Patients with non-IPF ILD treated with anti-inflammatory treatment had a median (IQR) age of 67 (55–73) and 11 (38%) were men. The median (IQR) dose of oral corticosteroids and mycophenolate was 8 mg (5–8) and 2 g (1–2), respectively. Eight patients were treated with rituximab, the median (IQR) number of rituximab doses per patient was 3 (2–4) and the median (IQR) number of days post the last rituximab dose was 123 days (36–147). The matched control group had a median (IQR) age of 70 (56–72) and 11 (38%) were men. Within the anti-inflammatory arm, all patients (29/29) were treated with antimetabolites and/or oral corticosteroids, 8 patients were also treated with rituximab. Only 48.3% (14/29) of patients in the anti-inflammatory arm were seropositive in comparison to 100% (29/29) in the healthy control group (P < 0.001). The anti-inflammatory arm had significantly lower median antibody titer in comparison to the matched control group (39.6 [IQR, 4.25–165] AU/ml vs 970.1 [IQR, 505–1926] AU/ml; P < 0.001). The median (IQR) time between the second vaccine dose and the serology test was 179 days (168–184) in the anti-inflammatory arm and 137 days (122–158) in the controls (P < 0.001) (Table 2). When compared to the anti-inflammatory arm, the antifibrotic arm had a significantly higher rate of seropositivity and antibody titer (Additional file 1: Table S1).

Table 2 Baseline characteristics and antibody titers among patients treated with anti-inflammatory treatment and matched control

Overall patients in the control group had the highest median antibody titer (1102, IQR 611–2034) followed by patients treated with antifibrotic drugs (361, IQR 207–811), antimetabolites and corticosteroids (61.8, IQR 21–214) and rituximab (3.5, IQR 0–4.3), overall difference and pairwise comparison were all significant (P < 0.001 in all between-group comparisons) (Fig. 1). Multivariate analysis showed that anti-inflammatory treatment significantly reduced the immune response while, age, antifibrotic therapy and the number of days post vaccination did not have a significant effect (Table 3). Covid-19 infection rates 6 months after antibody level analysis were 29% (31/107), 12.5% (5/40) and 43% (12/28) in the control, IPF, and non-IPF ILD groups, respectively (Additional file 1: Table S1).

Fig. 1
figure 1

Antibody titer according to treatment type

Table 3 Multivariate analysis: Predictors for reduced humeral response

Discussion

This study evaluated the humoral response among IPF patients treated with antifibrotic therapy and non-IPF ILD patients treated with anti-inflammatory treatment in comparison to an age and sex matched healthy control group, after 2 doses of the BNT162b2 SARS-CoV-2 vaccine. The study showed that IPF patients treated with antifibrotic therapy mount an adequate immune response to the BNT162b2 SARS-CoV-2 vaccine. However, with a reduced antibody titer in comparison to the control group. To our knowledge this is the first study to show that antifibrotic treatment enables a suitable immune response to the COVID-19 mRNA vaccine. The antibody titer in both treatment arms was evaluated 4–6 months after the second vaccine dose, at this time point the level of S-IgG antibodies is reduced in comparison to the early post vaccination period, since the antibody titer slowly declines after receiving the second vaccine dose [17]. Nevertheless, all patients in the anti-fibrotic group were seropositive at this time point, which further strengthens the conclusion that these patients mount and maintain an adequate immune response 4–6 months after vaccination. A recently published preprint that evaluated the impact of chronic disease on the humoral response after mRNA vaccine, found that ILD was an independent risk factor for reduced immunity independent of the patients medication use [5]. Furthermore, several trials have shown that in addition to their anti-fibrotic effect, both pirfenidone and nintedanib have an anti-inflammatory effect, which can interfere with humoral response. In pirfenidone by inhibition of dendritic cells, macrophages, neutrophils, eosinophils and T lymphocytes [18] and in nintedanib by blocking T cell activation [6, 19]. Although, we cannot ascertain whether the mildly reduced antibody titer in treated IPF patients was the result of the chronic interstitial lung disease or the antifibrotic treatment, it was most probably the result of both factors. Due to the differences in drug mechanism of action among the antifibrotic drugs, we also compared the titer of S-IgG antibodies in pirfenidone and nintedanib users and found no differences (Fig. 2). Finally, we evaluated the effect of different treatment regimens on the humoral response and showed that anti-inflammatory treatment with antimetabolites, glucocorticoids and rituximab causes a far greater reduction in immunity, in comparison to antifibrotic treatment. This further emphasizes the difference in mechanism of action of the antifibrotic drugs, which lead to improvement in clinical outcomes in IPF patients, in contrast to anti-inflammatory treatment [20].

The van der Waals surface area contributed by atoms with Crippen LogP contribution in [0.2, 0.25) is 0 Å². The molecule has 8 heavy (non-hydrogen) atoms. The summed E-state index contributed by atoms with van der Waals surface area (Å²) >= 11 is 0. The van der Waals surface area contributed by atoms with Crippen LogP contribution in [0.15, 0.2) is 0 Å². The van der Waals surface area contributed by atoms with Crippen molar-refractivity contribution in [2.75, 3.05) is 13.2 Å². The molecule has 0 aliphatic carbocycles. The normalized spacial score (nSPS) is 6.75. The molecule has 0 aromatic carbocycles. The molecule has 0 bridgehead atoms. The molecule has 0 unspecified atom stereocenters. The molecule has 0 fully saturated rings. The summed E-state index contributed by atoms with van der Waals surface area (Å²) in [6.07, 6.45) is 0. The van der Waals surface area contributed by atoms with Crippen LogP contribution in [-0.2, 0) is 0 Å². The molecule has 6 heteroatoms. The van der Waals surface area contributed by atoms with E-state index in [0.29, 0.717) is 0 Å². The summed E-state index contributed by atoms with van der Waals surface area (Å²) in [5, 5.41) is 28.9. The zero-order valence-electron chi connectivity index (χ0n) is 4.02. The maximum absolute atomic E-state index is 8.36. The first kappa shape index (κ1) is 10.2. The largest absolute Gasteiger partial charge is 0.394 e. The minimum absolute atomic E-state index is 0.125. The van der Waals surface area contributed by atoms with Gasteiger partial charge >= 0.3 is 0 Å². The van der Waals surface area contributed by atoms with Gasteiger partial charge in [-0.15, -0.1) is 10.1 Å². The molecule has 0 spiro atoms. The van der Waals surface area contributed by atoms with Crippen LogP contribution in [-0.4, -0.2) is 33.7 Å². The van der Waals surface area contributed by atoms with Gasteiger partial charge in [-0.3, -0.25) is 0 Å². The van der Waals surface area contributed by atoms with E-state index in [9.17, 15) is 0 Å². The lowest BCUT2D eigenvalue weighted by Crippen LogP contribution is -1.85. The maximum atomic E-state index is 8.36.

Fig. 2
figure 2